Building differential electronic levels?
Close
Login to Your Account
Page 1 of 5 123 ... LastLast
Results 1 to 20 of 87
  1. #1
    Join Date
    Sep 2012
    Location
    Ann Arbor MI.
    Posts
    307
    Post Thanks / Like
    Likes (Given)
    154
    Likes (Received)
    180

    Default Building differential electronic levels?

    I have been contemplating building a set of electronic differential levels. For the past few months I have been reading up on how they (supposedly) work and thinking about how difficult it might be to make a set.

    The best information I have found on how they work is in this 8 page PDF.

    http://www.google.com/url?sa=t&rct=j...XKlU5i3lwgQt6g

    Looking into how my electronic indicators (knowing they may prove to be used as the sensing portion of a home-brew electronic level system) I took one apart (30.00 on ebay and was worth every penny) I learned that its really just a simple LVDT Linear variable differential transformer - Wikipedia, the free encyclopedia of sorts.

    for testing purposes I attached a 6" rod to the indicator and put a weight at the end. the indicator thus became part of a pendulum that used the indicators lever pivot (as the pivot of course) and allowed me to set it up as a crude and uncalibrated level for testing. I was able to easily see very minute changes in deviation from horizontal, and thus I concluded that as a POC, this test was a success.

    Since electronic indicators appear to be nothing more than a conveniently laid out LVDT of sorts with a mounting portion and a lever, I began looking into LVDT's. they are readily available- at relatively high cost. They additionally lack the needed form format for use in an electronic level. For an electronic level I need a completely non-contact LVDT. Well...turns out they are actually simple and cheap to make in a wide variety of forms.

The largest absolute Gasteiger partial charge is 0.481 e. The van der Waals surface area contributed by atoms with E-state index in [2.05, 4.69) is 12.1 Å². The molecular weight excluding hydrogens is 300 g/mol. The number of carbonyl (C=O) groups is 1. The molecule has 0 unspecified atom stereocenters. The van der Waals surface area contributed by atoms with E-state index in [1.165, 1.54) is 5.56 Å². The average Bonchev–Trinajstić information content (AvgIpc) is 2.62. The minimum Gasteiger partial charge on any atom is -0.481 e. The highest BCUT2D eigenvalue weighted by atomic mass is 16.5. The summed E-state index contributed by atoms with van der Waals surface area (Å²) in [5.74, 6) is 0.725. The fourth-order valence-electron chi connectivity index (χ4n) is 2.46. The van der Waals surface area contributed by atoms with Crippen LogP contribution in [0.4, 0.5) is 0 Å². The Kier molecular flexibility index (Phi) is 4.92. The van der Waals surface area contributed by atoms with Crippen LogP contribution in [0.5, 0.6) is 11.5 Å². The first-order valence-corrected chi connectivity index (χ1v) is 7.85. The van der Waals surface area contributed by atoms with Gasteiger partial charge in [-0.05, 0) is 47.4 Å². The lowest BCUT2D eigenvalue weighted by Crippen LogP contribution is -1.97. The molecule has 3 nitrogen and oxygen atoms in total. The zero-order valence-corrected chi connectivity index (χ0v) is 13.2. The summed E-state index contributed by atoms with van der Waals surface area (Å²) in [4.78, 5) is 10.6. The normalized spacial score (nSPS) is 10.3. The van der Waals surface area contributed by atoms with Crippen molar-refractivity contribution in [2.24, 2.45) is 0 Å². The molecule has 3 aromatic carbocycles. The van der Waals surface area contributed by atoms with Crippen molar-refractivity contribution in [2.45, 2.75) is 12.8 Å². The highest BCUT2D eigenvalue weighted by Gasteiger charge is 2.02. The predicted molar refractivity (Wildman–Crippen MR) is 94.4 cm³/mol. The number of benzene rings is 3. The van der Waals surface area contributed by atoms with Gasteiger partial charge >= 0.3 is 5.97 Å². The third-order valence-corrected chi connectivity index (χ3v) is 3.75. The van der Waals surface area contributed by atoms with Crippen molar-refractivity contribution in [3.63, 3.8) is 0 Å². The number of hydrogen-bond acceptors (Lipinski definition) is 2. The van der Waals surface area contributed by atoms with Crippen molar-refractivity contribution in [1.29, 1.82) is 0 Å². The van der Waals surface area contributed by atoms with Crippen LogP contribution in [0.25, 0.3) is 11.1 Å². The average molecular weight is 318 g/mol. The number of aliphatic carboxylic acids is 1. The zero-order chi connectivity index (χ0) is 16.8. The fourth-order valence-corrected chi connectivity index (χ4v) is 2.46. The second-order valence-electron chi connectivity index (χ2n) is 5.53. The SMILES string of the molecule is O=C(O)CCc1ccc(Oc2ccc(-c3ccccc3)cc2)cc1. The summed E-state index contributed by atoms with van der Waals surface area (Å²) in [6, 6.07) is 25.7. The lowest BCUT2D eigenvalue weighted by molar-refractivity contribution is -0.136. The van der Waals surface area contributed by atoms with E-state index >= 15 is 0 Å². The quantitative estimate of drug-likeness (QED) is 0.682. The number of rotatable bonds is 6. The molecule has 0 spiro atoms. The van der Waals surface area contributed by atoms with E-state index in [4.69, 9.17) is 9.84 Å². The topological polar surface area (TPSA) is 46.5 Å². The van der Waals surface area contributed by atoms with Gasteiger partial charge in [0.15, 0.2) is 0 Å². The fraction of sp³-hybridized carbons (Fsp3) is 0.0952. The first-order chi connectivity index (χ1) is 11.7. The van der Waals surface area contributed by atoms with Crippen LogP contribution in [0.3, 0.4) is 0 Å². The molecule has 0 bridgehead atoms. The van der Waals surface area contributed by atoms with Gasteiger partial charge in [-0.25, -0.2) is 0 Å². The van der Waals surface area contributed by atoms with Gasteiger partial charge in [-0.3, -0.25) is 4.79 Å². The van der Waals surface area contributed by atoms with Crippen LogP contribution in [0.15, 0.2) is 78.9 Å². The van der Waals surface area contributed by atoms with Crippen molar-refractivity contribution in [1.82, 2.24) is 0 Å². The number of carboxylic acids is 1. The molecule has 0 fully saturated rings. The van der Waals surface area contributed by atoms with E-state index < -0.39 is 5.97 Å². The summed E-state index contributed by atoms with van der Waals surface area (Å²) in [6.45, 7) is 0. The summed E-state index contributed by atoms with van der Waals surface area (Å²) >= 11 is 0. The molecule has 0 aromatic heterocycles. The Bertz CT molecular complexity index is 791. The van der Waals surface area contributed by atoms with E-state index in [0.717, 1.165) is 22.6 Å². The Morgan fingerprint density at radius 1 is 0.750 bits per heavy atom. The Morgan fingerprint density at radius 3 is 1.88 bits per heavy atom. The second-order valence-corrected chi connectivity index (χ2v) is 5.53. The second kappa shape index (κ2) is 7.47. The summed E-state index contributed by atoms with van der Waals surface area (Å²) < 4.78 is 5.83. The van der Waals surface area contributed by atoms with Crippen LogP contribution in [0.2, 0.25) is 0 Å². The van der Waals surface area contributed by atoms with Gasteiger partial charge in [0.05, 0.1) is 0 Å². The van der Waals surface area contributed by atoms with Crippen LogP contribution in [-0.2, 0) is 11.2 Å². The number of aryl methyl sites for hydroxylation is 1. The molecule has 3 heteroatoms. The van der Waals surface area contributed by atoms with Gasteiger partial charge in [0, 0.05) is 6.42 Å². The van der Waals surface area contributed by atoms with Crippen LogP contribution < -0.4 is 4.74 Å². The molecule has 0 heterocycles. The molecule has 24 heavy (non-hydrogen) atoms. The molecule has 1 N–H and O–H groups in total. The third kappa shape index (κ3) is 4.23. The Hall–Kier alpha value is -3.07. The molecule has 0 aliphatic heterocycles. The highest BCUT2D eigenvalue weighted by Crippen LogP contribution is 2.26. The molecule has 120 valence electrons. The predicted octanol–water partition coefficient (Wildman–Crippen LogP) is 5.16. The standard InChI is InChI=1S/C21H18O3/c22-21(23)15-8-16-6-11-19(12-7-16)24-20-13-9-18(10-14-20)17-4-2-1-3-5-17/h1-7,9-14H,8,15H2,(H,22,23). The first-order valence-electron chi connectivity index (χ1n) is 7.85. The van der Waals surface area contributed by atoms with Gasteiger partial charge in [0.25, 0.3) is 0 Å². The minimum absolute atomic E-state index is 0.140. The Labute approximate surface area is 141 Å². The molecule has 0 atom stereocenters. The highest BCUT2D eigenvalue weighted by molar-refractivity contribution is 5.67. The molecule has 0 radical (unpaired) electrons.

See here for how easy they are to make. LVDTs

    Now, electronic indicator DC readouts range from cheap to outrageous second hand on ebay, that said, they appear to be build-able with some available components like the phillips NE5521. These aparently contain most of whats needed to drive a LVDT and have it coupled to a DC meter. IF this IS the case, then making a display with two DC meters and the appropriate nulling ability (not to mention output that can be input into a PC) should be quite do-able.

    So...if the LVDT's are cheap and simple to make, the NE5521's are available at ~30 USD ea (I bought 3 from china for testing) DC meters are ~15.00 each, I should be able to make a set of levels for under a few hundred dollars (if I don't include my time)

    Building a LVDT that has a non contact core riding on 2 reeds and weighted as a pendulum should be fairly simple.

    Am I crazy, or does this look as possible as I think it is?

  2. Likes JoeBean, sfriedberg, gernoff, Demon73 liked this post
  3. #2
    Join Date
    Sep 2012
    Location
    Ann Arbor MI.
    Posts
    307
    Post Thanks / Like
    Likes (Given)
    154
    Likes (Received)
    180

    Default

    Good read on LVDT's here-

    FORCE-BALANCE SEISMOMETER CONSTRUCTION

  4. #3
    Join Date
    Sep 2002
    Location
    Lawrenceville GA USA
    Posts
    6,175
    Post Thanks / Like
    Likes (Given)
    697
    Likes (Received)
    1315

    Default

    Yes Nate you are crazy...but dont let that stop you, go for it and share with us how it works out for you.